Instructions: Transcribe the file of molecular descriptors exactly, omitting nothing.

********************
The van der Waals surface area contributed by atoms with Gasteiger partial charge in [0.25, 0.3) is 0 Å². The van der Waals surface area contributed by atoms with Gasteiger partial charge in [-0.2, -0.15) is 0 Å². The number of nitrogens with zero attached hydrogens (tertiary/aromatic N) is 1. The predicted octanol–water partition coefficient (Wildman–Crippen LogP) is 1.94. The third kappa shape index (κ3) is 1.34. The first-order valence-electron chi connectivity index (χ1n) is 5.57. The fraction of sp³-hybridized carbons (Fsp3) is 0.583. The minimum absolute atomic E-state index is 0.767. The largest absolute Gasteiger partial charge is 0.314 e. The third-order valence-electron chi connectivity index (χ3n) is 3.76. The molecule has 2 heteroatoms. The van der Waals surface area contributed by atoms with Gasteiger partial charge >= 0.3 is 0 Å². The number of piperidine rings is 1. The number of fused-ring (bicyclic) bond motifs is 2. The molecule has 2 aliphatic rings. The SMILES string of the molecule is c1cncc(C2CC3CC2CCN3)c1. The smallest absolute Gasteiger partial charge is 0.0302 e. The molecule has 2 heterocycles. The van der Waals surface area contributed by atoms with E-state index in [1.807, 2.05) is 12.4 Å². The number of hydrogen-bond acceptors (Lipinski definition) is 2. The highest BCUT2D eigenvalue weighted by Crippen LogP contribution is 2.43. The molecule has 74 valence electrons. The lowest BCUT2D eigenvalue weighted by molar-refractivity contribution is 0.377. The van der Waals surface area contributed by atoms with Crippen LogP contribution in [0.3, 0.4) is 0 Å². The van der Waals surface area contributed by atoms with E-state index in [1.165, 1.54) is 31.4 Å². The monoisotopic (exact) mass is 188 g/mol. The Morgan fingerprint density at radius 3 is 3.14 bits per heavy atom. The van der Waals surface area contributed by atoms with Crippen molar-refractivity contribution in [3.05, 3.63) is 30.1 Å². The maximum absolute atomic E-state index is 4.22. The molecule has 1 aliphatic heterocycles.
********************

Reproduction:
The van der Waals surface area contributed by atoms with Gasteiger partial charge in [0.25, 0.3) is 0 Å². The van der Waals surface area contributed by atoms with Gasteiger partial charge in [-0.2, -0.15) is 0 Å². The number of nitrogens with zero attached hydrogens (tertiary/aromatic N) is 1. The predicted octanol–water partition coefficient (Wildman–Crippen LogP) is 1.94. The third kappa shape index (κ3) is 1.34. The first-order valence-electron chi connectivity index (χ1n) is 5.57. The fraction of sp³-hybridized carbons (Fsp3) is 0.583. The minimum absolute atomic E-state index is 0.767. The largest absolute Gasteiger partial charge is 0.314 e. The third-order valence-electron chi connectivity index (χ3n) is 3.76. The molecule has 2 heteroatoms. The van der Waals surface area contributed by atoms with Gasteiger partial charge >= 0.3 is 0 Å². The number of piperidine rings is 1. The number of fused-ring (bicyclic) bond motifs is 2. The molecule has 2 aliphatic rings. The SMILES string of the molecule is c1cncc(C2CC3CC2CCN3)c1. The smallest absolute Gasteiger partial charge is 0.0302 e. The molecule has 2 heterocycles. The van der Waals surface area contributed by atoms with E-state index in [1.807, 2.05) is 12.4 Å². The number of hydrogen-bond acceptors (Lipinski definition) is 2. The highest BCUT2D eigenvalue weighted by Crippen LogP contribution is 2.43. The molecule has 74 valence electrons. The lowest BCUT2D eigenvalue weighted by molar-refractivity contribution is 0.377. The van der Waals surface area contributed by atoms with Crippen LogP contribution in [0.3, 0.4) is 0 Å². The van der Waals surface area contributed by atoms with E-state index in [1.165, 1.54) is 31.4 Å². The monoisotopic (exact) mass is 188 g/mol. The Morgan fingerprint density at radius 3 is 3.14 bits per heavy atom. The van der Waals surface area contributed by atoms with Crippen molar-refractivity contribution in [3.05, 3.63) is 30.1 Å². The maximum absolute atomic E-state index is 4.22. The molecule has 1 aliphatic heterocycles.